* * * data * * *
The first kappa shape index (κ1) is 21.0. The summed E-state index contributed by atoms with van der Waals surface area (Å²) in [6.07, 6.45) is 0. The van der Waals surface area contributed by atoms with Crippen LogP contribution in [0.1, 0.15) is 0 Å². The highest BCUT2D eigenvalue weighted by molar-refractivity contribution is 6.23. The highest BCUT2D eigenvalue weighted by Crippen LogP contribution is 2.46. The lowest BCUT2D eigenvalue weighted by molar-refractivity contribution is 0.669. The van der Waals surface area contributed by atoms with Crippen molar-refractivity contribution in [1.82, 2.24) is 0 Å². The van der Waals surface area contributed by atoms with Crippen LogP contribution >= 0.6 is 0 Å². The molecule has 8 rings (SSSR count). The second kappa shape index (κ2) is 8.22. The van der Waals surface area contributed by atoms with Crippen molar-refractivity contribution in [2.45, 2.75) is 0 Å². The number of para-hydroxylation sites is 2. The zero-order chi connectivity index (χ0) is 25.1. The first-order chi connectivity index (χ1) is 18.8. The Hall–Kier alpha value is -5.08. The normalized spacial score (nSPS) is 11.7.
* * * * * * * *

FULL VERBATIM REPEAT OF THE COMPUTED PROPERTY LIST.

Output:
The first kappa shape index (κ1) is 21.0. The summed E-state index contributed by atoms with van der Waals surface area (Å²) in [6.07, 6.45) is 0. The van der Waals surface area contributed by atoms with Crippen LogP contribution in [0.1, 0.15) is 0 Å². The highest BCUT2D eigenvalue weighted by molar-refractivity contribution is 6.23. The highest BCUT2D eigenvalue weighted by Crippen LogP contribution is 2.46. The lowest BCUT2D eigenvalue weighted by molar-refractivity contribution is 0.669. The van der Waals surface area contributed by atoms with Crippen molar-refractivity contribution in [1.82, 2.24) is 0 Å². The van der Waals surface area contributed by atoms with Crippen LogP contribution >= 0.6 is 0 Å². The molecule has 8 rings (SSSR count). The second kappa shape index (κ2) is 8.22. The van der Waals surface area contributed by atoms with Crippen molar-refractivity contribution in [2.45, 2.75) is 0 Å². The number of para-hydroxylation sites is 2. The zero-order chi connectivity index (χ0) is 25.1. The first-order chi connectivity index (χ1) is 18.8. The Hall–Kier alpha value is -5.08. The normalized spacial score (nSPS) is 11.7.